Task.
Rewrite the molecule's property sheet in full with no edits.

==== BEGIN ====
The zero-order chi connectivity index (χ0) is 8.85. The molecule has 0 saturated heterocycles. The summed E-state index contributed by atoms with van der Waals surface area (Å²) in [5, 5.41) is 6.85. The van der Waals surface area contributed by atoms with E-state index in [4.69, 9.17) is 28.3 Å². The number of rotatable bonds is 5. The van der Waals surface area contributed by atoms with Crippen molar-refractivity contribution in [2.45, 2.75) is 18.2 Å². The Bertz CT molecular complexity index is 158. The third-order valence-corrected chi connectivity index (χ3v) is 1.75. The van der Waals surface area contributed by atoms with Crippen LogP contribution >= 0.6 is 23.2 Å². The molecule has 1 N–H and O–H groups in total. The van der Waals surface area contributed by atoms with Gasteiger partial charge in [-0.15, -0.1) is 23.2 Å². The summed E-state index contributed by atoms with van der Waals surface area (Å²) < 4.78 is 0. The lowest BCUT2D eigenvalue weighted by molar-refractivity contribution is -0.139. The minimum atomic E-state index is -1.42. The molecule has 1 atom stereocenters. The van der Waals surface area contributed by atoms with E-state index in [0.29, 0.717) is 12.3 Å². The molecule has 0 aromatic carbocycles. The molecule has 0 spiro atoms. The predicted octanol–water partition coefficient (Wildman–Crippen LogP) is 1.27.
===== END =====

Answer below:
The zero-order chi connectivity index (χ0) is 8.85. The molecule has 0 saturated heterocycles. The summed E-state index contributed by atoms with van der Waals surface area (Å²) in [5, 5.41) is 6.85. The van der Waals surface area contributed by atoms with E-state index in [4.69, 9.17) is 28.3 Å². The number of rotatable bonds is 5. The van der Waals surface area contributed by atoms with Crippen molar-refractivity contribution in [2.45, 2.75) is 18.2 Å². The Bertz CT molecular complexity index is 158. The third-order valence-corrected chi connectivity index (χ3v) is 1.75. The van der Waals surface area contributed by atoms with Crippen LogP contribution >= 0.6 is 23.2 Å². The molecule has 1 N–H and O–H groups in total. The van der Waals surface area contributed by atoms with Gasteiger partial charge in [-0.15, -0.1) is 23.2 Å². The summed E-state index contributed by atoms with van der Waals surface area (Å²) < 4.78 is 0. The lowest BCUT2D eigenvalue weighted by molar-refractivity contribution is -0.139. The minimum atomic E-state index is -1.42. The molecule has 1 atom stereocenters. The van der Waals surface area contributed by atoms with E-state index in [0.29, 0.717) is 12.3 Å². The molecule has 0 aromatic carbocycles. The molecule has 0 spiro atoms. The predicted octanol–water partition coefficient (Wildman–Crippen LogP) is 1.27.